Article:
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Fish Facts & Consumption Guidelines

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Fish Consumption Guidelines for Alaskans

Fish Consumption Point System 

Alaska health officials recommend that everyone eat fish at least twice a week to obtain important health benefits.

However, because too much mercury can harm the developing brain and nervous system of unborn babies and young children, we recommend that women who are or can become pregnant, nursing mothers, and children choose the types of fish they consume wisely. The recommended levels of fish consumption are sufficiently protective for the most sensitive member of the population, the human fetus.

People who follow the guidelines may mix and match between species and sizes as long as they don't go beyond the total recommended amount per week, on average. More meals from the unrestricted category may always be added without significantly impacting a person's mercury intake for the week. Also, because older predatory fish contain more mercury than smaller and younger fish, it is better to consume smaller and younger fish. Click on the fish consumption point system on the left for a detailed explanation.

Everyone else, including adult men and adult women who cannot become pregnant, is encouraged to eat as much fish from Alaska waters as they would like.

Benefits of Fish Consumption

Pregnant Woman 

Fish is nutritious. Fish is an excellent source of lean protein, and provides essential nutrients like omega-3 fatty acids, zinc, iron, selenium and vitamins A, C and D.

Fish is good for your baby. Women who eat fish while pregnant and breastfeeding give their babies the omega-3 fatty acids they need for optimal brain, eye and nerve development.

Fish is brain food. One study found that mothers who ate more fish during pregnancy had babies with higher IQs and fewer behavioral problems than mothers who ate little or no fish. [Hibbeln Jr., Davis JM., Steer C., et al. Maternal seafood consumption in pregnancy and neurodevelopmental outcomes in childhood (ALSPAC Study): an observational cohort study. Lancet 2007;369:578-85]

Fish is good for your heart. Eating seafood at least once or twice per week, especially those higher in omega-3 fatty acids, reduces risk of death from coronary heart disease by as much as 36 percent. [Mozaffarian, D., Rimm, E. Fish Intake, Contaminants, and Human Health: Evaluating the Risks and the Benefits. JAMA. 2006, Oct 18; 295(15):1885-99. Review. Erratum in: JAMA. 2007, Feb 14;297(6):590.]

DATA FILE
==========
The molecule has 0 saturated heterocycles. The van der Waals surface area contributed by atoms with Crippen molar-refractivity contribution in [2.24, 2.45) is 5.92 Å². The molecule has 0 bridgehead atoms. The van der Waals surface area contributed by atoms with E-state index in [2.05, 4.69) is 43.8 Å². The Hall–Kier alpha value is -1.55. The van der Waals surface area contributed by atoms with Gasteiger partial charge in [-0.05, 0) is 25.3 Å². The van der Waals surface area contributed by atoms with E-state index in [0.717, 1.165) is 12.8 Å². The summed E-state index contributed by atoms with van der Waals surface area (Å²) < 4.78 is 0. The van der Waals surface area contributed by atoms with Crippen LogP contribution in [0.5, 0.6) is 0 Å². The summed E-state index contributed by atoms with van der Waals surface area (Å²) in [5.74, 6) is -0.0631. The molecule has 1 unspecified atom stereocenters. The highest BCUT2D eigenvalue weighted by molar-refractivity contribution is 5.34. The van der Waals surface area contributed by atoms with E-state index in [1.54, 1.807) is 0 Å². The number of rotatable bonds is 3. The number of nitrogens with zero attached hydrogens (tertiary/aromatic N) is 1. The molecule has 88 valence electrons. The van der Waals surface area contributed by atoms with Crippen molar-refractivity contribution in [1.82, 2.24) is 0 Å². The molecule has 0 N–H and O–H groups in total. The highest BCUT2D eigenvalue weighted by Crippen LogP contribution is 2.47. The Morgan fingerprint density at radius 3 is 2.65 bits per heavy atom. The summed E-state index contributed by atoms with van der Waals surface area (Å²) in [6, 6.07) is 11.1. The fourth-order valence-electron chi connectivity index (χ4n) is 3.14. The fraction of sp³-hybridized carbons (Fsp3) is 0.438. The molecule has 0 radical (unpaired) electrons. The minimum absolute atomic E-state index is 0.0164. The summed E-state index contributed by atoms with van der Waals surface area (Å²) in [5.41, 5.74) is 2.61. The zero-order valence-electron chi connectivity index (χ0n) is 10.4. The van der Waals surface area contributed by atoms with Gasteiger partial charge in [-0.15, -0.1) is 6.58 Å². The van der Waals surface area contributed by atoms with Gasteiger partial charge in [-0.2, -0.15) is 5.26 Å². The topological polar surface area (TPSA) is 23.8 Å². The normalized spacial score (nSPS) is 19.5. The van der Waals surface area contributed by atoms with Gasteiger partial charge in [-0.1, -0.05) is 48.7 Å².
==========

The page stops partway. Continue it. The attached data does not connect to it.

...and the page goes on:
Facts about Contaminants in Fish


Almost all fish contain some level of mercury, a toxic element that occurs naturally in the earth's crust. Long-lived or predatory fish like shark have more mercury than small fish that are lower in the food chain. Too much exposure to mercury can harm the developing nervous system of unborn babies and growing children. State health officials are actively monitoring Alaska residents and have not found any cases of unsafe mercury exposures resulting from consumption of Alaska fish.

Wild Alaska Salmon
© John Hyde, ADF&G/Alaska Division of Tourism

The Alaska Department of Environmental Conservation has an ongoing Fish Monitoring Program that has sampled thousands of fish. ADEC observed a wide variation of mercury content among the over 53 species of fish sampled from Alaska waters between 2001 and 2013. All species of Alaska wild salmon have very low levels of mercury.

Based on the Fish Monitoring Program mercury data, the Alaska Division of Public Health has developed fish consumption guidelines for women who are or can become pregnant, nursing mothers and children. The benefits of eating fish far outweigh any potential health risks as long as these guidelines are followed.

Regional guidelines for women of child-bearing age and young children who eat northern pike are available below:

Persistent Organic Pollutants (POPs)

Persistent Organic Pollutants (POPs) include polychlorinated biphenyls (PCBs), dioxins, and organochlorine pesticides such as DDT. When these chemicals are released into the environment, it takes a long time for them to break down. When POPs get into an animal or a human they can go to the fatty tissues and stay there for a long time, instead of getting metabolized or excreted from the body. Thus while POPs concentrations in fish may be very low, ongoing frequent fish consumption can lead to an accumulation of POPs over time in human tissue. Because POPs are so persistent, they biomagnify in food chains and can reach high concentrations in the fat of top predators such as polar bears.

POPs exposures from most fish consumption are so low that any human health effects would be very subtle, if present at all. Adverse health effects associated with POPs exposure may include hormone disruption, effects on learning and behavior, immune system suppression, and cancer.

All Alaskan fish species tested have either non-detectible or very low concentrations of POPs. No POPs were detected at levels of health concern in any fish species tested, and no limitations in Alaska fish consumption are warranted or recommended based on POP levels.

Good Advice for Everyone

Eat fish at least twice a week.

Eat smaller, younger fish. They generally have less mercury than those that are long-lived and eat other fish. Larger fish are often breeding females, so keeping them in the ocean helps sustain fish populations and helps prevent over-fishing.

Eat a variety of fish and other seafood.

Choose fish high in omega-3 fatty acids and low in mercury more often. Examples include:

More Information about the Guidelines

Useful Links

People who catch and eat large amounts of fish (five or more meals a week) and would like additional guidance should contact the Section of Epidemiology at 907-269-8000, or email the Environmental Public Health program at